It didn’t sound like Rory McIlroy had any doubts in his mind. And he does know a thing or five about winning Ryder Cups. Seven times the Northern Irishman has been part of squads charged with taking on the US. Only twice has he ended up on the wrong side of the final scoreline.
With that sort of record comes confidence. And, maybe a little inebriated on the adrenaline of the occasion, the four-time major champion chose the winning European side’s post-match press conference at Marco Simone to make a rather bold announcement.
“I’ve said this for the last probably six or seven years to anyone that will listen,” he declared. “I think one of the biggest accomplishments in golf right now is winning an away Ryder Cup. And that’s what we’re going to do at Bethpage [Black in 2025].”
Which is all well and good to think or even say out loud in the afterglow of Europe’s latest victory — their 12th success in the 18 matches that have taken place since the Americans started losing on a consistent basis, beginning at The Belfry in 1985. But the chillier reality tells a tale of just how difficult it will be for McIlroy and 11 of his continental mates to prevail on Long Island two years hence.
If we discount the presence of captain Luke Donald, McIlroy and Justin Rose were this week at Marco Simone the only two survivors from the last time either side managed to wrest the trophy from home hands. That was as long ago as 2012, the “Miracle at Medinah”, where, on the final day, everything that had to happen for the European side to come back from a 10-6 overnight deficit, duly came to be.
At the time it all looked exceptional, a once-in-a-lifetime occurrence. And nothing that has happened since has done anything to dispel that notion. In the five Ryder Cups that have taken place since that extraordinary day on the outskirts of Chicago, the home teams have won the matches by at least five points and by as much as 10.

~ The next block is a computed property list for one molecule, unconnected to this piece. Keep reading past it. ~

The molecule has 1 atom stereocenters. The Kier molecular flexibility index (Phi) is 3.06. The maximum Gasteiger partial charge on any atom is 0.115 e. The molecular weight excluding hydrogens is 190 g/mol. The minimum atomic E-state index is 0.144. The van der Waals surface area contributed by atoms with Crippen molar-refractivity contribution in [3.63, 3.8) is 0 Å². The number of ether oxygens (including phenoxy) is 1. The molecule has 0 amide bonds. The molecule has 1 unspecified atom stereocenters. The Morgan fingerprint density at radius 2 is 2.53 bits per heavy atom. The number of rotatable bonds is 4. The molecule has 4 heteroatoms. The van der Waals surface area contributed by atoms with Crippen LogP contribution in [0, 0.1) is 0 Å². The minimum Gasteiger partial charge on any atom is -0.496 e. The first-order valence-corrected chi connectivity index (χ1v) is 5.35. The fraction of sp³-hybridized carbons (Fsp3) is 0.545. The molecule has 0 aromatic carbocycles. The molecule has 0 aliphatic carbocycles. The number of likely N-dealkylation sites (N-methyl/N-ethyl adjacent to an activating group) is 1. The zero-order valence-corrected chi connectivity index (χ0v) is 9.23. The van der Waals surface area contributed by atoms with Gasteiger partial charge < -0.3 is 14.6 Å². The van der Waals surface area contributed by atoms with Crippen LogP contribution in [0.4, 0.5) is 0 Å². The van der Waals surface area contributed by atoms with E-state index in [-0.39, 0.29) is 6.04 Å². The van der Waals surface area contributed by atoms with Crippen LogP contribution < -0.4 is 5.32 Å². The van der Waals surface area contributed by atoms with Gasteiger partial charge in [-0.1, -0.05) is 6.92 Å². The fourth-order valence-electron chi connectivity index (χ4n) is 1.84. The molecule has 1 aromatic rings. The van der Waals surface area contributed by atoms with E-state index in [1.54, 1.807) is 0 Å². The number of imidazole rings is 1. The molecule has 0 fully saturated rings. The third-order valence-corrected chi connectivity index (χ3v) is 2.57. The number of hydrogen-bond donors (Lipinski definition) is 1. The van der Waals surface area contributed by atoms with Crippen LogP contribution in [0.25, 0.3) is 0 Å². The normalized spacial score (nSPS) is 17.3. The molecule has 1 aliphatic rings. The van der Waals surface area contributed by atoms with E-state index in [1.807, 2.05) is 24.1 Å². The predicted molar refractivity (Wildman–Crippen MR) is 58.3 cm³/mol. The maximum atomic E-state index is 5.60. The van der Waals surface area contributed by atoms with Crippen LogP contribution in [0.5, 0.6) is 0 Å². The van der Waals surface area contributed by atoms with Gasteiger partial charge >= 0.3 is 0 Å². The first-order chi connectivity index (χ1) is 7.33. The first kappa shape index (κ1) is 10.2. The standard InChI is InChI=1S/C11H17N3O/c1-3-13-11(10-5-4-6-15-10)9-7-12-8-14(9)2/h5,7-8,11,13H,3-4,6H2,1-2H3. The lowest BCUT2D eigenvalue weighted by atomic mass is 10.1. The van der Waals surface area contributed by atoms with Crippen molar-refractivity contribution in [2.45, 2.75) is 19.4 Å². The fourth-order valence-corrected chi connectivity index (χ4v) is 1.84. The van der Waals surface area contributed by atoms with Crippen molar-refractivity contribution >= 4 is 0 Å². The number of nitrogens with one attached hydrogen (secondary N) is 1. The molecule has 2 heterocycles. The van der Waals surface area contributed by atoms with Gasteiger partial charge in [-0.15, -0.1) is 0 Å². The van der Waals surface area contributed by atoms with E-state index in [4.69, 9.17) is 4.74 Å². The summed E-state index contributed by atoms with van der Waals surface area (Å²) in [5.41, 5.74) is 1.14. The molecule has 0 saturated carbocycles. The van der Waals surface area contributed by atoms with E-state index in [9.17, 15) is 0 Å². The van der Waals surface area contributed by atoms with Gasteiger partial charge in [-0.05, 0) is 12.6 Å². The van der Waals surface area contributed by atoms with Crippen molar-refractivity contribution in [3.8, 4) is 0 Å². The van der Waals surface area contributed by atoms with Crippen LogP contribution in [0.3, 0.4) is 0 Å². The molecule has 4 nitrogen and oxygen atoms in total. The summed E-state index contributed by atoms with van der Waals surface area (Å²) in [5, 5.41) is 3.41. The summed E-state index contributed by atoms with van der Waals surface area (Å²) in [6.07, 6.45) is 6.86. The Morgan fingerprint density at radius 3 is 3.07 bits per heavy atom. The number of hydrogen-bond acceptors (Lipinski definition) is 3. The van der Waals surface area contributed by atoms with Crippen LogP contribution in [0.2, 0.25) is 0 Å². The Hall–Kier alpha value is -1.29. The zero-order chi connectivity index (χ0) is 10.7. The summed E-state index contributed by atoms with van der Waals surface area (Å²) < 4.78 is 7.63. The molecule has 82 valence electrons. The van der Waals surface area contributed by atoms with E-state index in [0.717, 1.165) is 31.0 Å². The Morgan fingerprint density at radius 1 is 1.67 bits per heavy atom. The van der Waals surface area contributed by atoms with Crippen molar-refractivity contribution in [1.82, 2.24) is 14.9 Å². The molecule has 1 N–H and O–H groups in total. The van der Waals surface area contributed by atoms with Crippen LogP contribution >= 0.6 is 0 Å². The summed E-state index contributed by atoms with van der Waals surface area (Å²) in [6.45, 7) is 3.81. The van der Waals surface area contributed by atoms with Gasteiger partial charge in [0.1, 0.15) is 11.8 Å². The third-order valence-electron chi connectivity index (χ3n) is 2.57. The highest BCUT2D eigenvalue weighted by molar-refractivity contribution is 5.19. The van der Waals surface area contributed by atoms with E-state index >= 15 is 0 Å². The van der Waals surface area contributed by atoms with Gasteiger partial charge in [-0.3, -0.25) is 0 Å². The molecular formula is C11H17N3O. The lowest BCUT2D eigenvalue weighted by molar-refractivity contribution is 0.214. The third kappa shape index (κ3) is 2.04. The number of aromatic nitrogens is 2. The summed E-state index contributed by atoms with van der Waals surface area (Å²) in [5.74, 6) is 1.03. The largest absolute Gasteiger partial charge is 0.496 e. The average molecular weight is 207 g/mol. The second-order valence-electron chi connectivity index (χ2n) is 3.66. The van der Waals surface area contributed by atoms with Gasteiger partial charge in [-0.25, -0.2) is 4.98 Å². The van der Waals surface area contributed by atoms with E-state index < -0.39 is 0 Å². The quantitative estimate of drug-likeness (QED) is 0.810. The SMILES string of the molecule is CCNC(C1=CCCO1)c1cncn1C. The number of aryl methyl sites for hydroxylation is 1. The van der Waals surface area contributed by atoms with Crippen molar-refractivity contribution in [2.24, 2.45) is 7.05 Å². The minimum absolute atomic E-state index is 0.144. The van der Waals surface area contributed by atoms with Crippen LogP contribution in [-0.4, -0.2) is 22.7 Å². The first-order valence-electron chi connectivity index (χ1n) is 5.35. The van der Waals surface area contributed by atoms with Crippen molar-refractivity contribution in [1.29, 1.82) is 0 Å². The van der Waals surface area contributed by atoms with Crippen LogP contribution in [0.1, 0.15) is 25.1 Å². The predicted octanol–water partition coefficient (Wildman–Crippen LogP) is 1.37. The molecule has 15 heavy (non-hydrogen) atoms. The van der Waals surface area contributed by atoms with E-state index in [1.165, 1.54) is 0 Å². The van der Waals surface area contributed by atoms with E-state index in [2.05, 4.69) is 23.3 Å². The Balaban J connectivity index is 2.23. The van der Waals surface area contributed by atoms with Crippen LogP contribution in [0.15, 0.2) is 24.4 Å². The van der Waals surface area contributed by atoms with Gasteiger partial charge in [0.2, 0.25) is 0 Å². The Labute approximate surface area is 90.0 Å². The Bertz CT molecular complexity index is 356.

So it’s been a while since a home crowd’s celebrations have been silenced. And that trend shows no sign of changing any time soon, if Europe’s latest and comfortable five-point victory this week is anything to go by.
Then again, you never know. McIlroy might just be right. He does talk a good game as well as playing one.
Despite the seemingly inexorable rise of analytics, statistics and a scientific approach to elite professional golf, the game at the highest level remains, at its core, an art form. And few play the game more artistically and intuitively than McIlroy. He talked this week of studying the works of former Roman Emperor, Marcus Aurelius, on the art of stoicism. Which could easily double as prep for Bethpage. McIlroy and the other Europeans will need plenty of that grim-faced quality in the face of what will surely be a loudly hostile American crowd of perhaps unprecedented proportions.
Still, perhaps the most powerful motivation for any visiting team is really not that complicated. McIlroy had something to say on that subject too: “Being part of a losing Ryder Cup team sucks.”
Main image: Richard Heathcoe